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Factors associated with high rates of caesarean section in Brazil between 1991 and 2006
Authors: Sarah Raifman, Antonio Cunha, and Marcia Castro
Source: Acta Paediatrica, 103(7):e295-9. doi: 10.1111/apa.12620
Topic(s): Cesarean section
Pregnancy outcomes
Country: Latin American/Caribbean
Published: JUL 2014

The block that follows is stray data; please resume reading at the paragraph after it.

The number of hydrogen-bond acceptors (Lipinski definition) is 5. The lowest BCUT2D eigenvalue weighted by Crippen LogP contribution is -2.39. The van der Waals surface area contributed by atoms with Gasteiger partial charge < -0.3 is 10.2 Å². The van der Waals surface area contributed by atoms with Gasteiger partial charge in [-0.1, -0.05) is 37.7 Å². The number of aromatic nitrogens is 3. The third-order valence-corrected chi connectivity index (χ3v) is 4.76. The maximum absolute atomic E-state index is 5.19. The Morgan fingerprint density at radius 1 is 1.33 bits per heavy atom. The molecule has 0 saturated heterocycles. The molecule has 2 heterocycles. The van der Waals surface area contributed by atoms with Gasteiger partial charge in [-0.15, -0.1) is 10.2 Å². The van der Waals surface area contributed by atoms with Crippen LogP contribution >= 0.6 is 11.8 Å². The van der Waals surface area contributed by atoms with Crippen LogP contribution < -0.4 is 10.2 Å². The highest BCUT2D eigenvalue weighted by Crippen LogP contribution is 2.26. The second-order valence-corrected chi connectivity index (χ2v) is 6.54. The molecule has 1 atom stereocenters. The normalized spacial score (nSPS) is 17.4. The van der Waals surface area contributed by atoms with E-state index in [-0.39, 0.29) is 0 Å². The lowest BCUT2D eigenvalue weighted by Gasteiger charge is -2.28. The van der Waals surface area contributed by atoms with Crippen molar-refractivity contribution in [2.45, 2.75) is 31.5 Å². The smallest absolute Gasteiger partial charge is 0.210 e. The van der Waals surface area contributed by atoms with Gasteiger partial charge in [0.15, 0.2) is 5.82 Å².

Abstract: To assess trends in caesarean sections in Brazil, identify associated factors and evaluate changes in these factors over time. Nationally representative data from the 1996 Demographic and Health Survey (n = 4918) and the 2006 Brazilian National Survey (n = 6125) were analysed using binomial logistic regression to assess variations in caesarean sections. Univariate logistic regression and multivariate analysis were used to select variables for predicting caesarean sections and assess potential factors associated with them. Caesarean sections increased from 33% in 1991 to 40% in 2006 and were significantly more common among older, highly educated, wealthy women living in the South, who had received antenatal care and been delivered by private caregivers. Wealthy, educated women were significantly less likely to have a caesarean section in 2006 than in 1991. Women living in urban areas and in the South had higher odds of caesarean sections in 1991, but not in 2006. Caesarean section rates in Brazil increased by seven percentage points from 1991 to 2006, but factors associated with high rates changed over time. The odds of caesarean sections decreased for wealthy, educated women over time. By 2006, region and urban versus rural residence were no longer significantly associated with caesarean sections.